What books can you all recommend adding to this list?

87 Responses to Top Ten Tuesday: Native American Reads

  1. Lydia,

    Another intriguing list. It reminded me that I want to read _Two Old Women_. I just have to remember where I put it.

    I’d add Silko’s _Ceremony_, and Louise Erdrich’s work, and would sneak some poets onto your list: Joy Harjo (U.S. Poet laureate), Linda Hogan, Paula Gunn Allen, Scott Momaday, Simon Ortiz.

    I remember reading books by Joseph Bruchac and Paul Goble to my kids.

    I’ll be interested to know what others recommend,

    Ruth

  2. I’ve never heard of them, need to check them out. Have you read any Tony Hillerman or his daughter, Anne Hillerman’s books? New Mexico writers with stories mostly set on the Navajo reservation.

  3. Great list! Two Old Women sounds amazing. I haven’t read it yet, but The Inconvenient Indian has been on my TBR for ages and one of these days I need to get to it. I also enjoyed Rebecca Roanhorse’s debut, Trail of Lightning, and I’m so excited to read more First Nations-inspired fantasy from her. She’s not North American, but Alexis Wright is an indigenous Australian writer whose work I’d like to try, too.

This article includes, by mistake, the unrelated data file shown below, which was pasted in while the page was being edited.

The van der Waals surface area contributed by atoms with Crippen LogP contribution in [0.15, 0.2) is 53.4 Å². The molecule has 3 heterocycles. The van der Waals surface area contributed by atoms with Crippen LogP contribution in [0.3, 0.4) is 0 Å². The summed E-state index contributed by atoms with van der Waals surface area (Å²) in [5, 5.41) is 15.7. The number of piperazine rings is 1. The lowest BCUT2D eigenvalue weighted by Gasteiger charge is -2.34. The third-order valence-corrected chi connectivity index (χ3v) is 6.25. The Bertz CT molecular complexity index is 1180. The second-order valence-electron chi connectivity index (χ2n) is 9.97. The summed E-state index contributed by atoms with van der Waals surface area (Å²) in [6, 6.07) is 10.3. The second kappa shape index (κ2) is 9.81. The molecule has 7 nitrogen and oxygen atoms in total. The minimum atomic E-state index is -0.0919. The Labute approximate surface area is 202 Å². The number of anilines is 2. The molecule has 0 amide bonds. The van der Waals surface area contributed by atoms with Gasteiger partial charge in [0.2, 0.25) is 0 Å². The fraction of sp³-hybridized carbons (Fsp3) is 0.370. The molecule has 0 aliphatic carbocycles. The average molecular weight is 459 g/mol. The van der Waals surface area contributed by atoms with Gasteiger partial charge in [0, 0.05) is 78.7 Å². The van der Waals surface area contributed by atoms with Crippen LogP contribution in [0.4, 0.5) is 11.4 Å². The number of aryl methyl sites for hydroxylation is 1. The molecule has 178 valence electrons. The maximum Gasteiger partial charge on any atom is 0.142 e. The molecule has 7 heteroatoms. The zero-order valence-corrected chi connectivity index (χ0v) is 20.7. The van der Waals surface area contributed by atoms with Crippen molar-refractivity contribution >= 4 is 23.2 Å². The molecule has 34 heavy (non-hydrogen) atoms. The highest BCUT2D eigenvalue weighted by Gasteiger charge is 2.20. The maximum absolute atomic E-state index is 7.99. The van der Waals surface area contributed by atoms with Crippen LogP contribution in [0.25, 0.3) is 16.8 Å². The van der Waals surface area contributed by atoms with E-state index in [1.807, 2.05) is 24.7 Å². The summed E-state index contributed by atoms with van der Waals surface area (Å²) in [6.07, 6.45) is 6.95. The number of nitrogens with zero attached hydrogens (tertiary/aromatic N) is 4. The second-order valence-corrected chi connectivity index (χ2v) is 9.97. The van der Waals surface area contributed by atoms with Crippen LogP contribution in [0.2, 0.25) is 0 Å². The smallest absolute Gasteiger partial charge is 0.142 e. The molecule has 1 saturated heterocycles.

4. I definitely need to check some of these out! I’ve read some books by Native American authors before but I hadn’t heard of any of the books on your list. I hope you enjoy the ones that you haven’t read yet 🙂

  5. V. relevant topic choice Lydia. I think I’ve devoted more lip service to NA books through library displays, etc than I’ve actually read myself.
    Two Old Women has been on my list too long, it comes highly recommended and I happen to love survival stories.